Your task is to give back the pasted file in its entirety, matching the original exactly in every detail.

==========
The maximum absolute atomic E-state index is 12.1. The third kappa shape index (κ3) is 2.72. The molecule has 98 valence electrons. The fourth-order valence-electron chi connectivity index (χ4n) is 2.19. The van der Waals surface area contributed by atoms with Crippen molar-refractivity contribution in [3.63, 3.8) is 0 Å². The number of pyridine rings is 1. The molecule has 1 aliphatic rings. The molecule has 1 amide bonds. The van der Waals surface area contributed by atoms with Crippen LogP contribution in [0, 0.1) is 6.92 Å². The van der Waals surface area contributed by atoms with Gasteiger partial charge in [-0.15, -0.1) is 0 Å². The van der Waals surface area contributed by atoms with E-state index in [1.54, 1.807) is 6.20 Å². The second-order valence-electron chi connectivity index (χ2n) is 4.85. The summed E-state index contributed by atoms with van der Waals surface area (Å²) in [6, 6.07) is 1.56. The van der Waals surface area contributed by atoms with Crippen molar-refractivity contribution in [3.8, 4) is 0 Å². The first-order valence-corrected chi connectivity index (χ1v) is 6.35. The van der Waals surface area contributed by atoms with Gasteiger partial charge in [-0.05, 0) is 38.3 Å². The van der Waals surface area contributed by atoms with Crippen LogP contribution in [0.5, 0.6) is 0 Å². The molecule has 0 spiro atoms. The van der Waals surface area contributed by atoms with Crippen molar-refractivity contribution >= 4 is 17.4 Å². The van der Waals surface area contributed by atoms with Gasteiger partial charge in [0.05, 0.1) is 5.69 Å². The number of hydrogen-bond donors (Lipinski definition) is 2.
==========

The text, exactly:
The maximum absolute atomic E-state index is 12.1. The third kappa shape index (κ3) is 2.72. The molecule has 98 valence electrons. The fourth-order valence-electron chi connectivity index (χ4n) is 2.19. The van der Waals surface area contributed by atoms with Crippen molar-refractivity contribution in [3.63, 3.8) is 0 Å². The number of pyridine rings is 1. The molecule has 1 aliphatic rings. The molecule has 1 amide bonds. The van der Waals surface area contributed by atoms with Crippen LogP contribution in [0, 0.1) is 6.92 Å². The van der Waals surface area contributed by atoms with Gasteiger partial charge in [-0.15, -0.1) is 0 Å². The van der Waals surface area contributed by atoms with E-state index in [1.54, 1.807) is 6.20 Å². The second-order valence-electron chi connectivity index (χ2n) is 4.85. The summed E-state index contributed by atoms with van der Waals surface area (Å²) in [6, 6.07) is 1.56. The van der Waals surface area contributed by atoms with Crippen molar-refractivity contribution in [3.8, 4) is 0 Å². The first-order valence-corrected chi connectivity index (χ1v) is 6.35. The van der Waals surface area contributed by atoms with Gasteiger partial charge in [-0.05, 0) is 38.3 Å². The van der Waals surface area contributed by atoms with Crippen LogP contribution in [0.5, 0.6) is 0 Å². The molecule has 0 spiro atoms. The van der Waals surface area contributed by atoms with Crippen molar-refractivity contribution >= 4 is 17.4 Å². The van der Waals surface area contributed by atoms with Gasteiger partial charge in [0.05, 0.1) is 5.69 Å². The number of hydrogen-bond donors (Lipinski definition) is 2.